I’ve been in the business for 42 years and I’ve been in this job for almost 11. So yes, I know Philippe [Dauman] and Sumner and Brad Grey, Jeff Bewkes, Kevin Tsujihara a little bit. Ron Meyer, Jeff Shell, Steve Burke, Brian Roberts, Michael Lynton, Jim Gianopulos, Rupert Murdoch.

Iger and Bay with sons Robert “Maxwell” Iger (right) and William at the 2011 NBA All-Star Game at Staples Center.

Do you know the sons?

I know Lachlan and James. Not well, but yeah.

The sense is the entertainment industry has taken a backseat in terms of prestige and attention to Silicon Valley. Do you agree?

They’re the ones that are trying to get into our business!

Where does that put entertainment in terms of the pecking order?

I won’t speak for the entertainment industry. I speak for Disney. I’ve seen people in the industry come to work every morning paranoid about what the other person or other company is doing. That means you’re spending time and focus on somebody else’s business instead of your own.

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What is success to you for the Shanghai park?

Well, the first thing is just making sure people thoroughly enjoy the experience and that it is operationally smooth, meaning everything is working, crowds are being maintained effectively, the food is good.

I read about the dollar dumplings.

Speaking of dumplings, about 70 percent of the food is Chinese and a lot of it is Shanghai food, although we actually have a restaurant that has seven different areas in it that represent seven different areas of China and their food.

One thing I find amusing about the park is there is no Main Street USA.

That was my doing. I’m pretty well steeped in park lore, and I certainly knew that Main Street was based on Walt’s drive from his hometown. I like Main Street a lot, but I did not think it would resonate with the people of China in any way.

Daughters Kathleen (right) and Amanda with Bay and Iger.

Do you have Jack Sparrow from Pirates of the Caribbean in the park?


And Johnny Depp’s personal problems?

Not worried about it.

The scandal will pass?

I don’t know whether it passes or not. We have Jack Sparrow.

You think people separate.


How’s your relationship with Marvel CEO Ike Perlmutter these days?

My relationship with Ike is good.

But you allowed Marvel’s Kevin Feige to move from under Ike to under film chief Alan Horn. That didn’t rankle Ike?

Sure it did.

Do you see Ike being a major player at this company for a while?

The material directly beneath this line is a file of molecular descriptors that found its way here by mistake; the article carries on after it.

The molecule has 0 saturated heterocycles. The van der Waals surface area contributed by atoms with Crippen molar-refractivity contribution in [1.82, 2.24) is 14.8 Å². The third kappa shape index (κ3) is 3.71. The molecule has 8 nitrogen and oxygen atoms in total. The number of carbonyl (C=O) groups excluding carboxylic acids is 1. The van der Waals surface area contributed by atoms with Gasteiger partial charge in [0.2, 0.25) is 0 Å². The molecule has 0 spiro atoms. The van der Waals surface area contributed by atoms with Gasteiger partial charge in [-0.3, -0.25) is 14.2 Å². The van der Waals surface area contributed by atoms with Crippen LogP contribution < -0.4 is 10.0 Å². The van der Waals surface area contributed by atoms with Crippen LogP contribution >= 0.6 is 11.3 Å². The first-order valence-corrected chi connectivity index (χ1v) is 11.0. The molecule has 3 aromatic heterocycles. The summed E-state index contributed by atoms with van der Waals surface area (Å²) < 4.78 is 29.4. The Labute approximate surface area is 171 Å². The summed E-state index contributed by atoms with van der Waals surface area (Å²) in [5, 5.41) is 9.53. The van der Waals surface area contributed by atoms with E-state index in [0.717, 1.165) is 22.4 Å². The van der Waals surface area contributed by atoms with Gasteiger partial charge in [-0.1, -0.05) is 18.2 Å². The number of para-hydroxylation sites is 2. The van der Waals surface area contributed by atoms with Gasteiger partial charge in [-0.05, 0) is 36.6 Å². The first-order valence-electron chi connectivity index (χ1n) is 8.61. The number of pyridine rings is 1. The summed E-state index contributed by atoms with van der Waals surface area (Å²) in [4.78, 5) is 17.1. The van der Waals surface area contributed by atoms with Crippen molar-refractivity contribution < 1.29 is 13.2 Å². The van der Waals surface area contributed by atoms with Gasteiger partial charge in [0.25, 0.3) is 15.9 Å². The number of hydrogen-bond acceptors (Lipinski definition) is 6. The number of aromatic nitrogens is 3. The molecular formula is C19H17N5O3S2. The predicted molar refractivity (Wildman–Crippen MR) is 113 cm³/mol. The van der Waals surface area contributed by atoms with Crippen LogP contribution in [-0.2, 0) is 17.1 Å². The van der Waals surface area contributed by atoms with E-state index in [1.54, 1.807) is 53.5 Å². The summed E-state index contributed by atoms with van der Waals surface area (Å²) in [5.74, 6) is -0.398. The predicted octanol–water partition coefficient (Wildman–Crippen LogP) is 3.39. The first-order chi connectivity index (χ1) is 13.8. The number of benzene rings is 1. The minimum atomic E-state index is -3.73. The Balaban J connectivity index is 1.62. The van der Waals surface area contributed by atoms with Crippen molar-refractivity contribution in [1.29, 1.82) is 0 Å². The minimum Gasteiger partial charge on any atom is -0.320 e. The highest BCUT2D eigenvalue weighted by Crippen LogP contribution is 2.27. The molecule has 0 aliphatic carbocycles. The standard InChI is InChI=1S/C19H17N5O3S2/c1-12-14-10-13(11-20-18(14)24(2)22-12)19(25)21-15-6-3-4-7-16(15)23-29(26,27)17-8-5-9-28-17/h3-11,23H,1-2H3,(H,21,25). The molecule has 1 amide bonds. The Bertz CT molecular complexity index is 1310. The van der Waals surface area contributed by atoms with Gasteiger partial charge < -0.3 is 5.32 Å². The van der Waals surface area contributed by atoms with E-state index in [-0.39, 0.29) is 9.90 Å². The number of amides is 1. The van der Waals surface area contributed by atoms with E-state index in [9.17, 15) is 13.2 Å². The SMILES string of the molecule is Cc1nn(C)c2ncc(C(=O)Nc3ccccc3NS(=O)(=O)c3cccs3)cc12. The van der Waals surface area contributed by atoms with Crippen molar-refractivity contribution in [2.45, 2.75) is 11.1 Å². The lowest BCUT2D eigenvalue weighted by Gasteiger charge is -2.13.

What does a major player mean?

Major stockholder. Influencer.

I have no idea what he does with his stock. He’s made a lot of money on the Marvel transaction, and he’s made a lot of money on Disney stock since he took it as part of the transaction and bought more since then. And he gets a big dividend. I’m actually not in his head in that regard, so I don’t know and he doesn’t in any way discuss it with me. He likes to call me at seven in the morning. Sometimes I’ll say, “Ike, I’ve just pushed the button on the coffee maker and I haven’t had my first cup yet, so I need 10 minutes.”

Who do you lean on when making decisions? Who are your confidants?

I have a great team. I have [communications chief] Zenia [Mucha], a great general counsel [Alan Braverman], chief strategy officer [Kevin Mayer],I have a very strong and relatively new CFO [Christine McCarthy], and I have a great head of HR [Jayne Parker]. That’s the core corporate team. And then the business unit team, Alan Horn is right down the hall and Ben [Sherwood], who is relatively new. This is a team I work very closely with. For instance, we have lunch every Monday. We had lunch today for an hour and a half, and the first thing I did was show them a seven-minute video of Shanghai … just to get everybody in a good mood. Then we did a business update, we talked about Wanda, we talked about some of ESPN’s issues, we congratulated ourselves that we have the Warriors and the Cavaliers in the NBA Finals. It’s a mutually supportive environment. There’s always politics in any company, but it’s a fairly politically free senior team. I’m going to share everything with you. If you burn me, that ends the sharing process.

This story first appeared in the July 15 issue of The Hollywood Reporter magazine. To receive the magazine, click here to subscribe.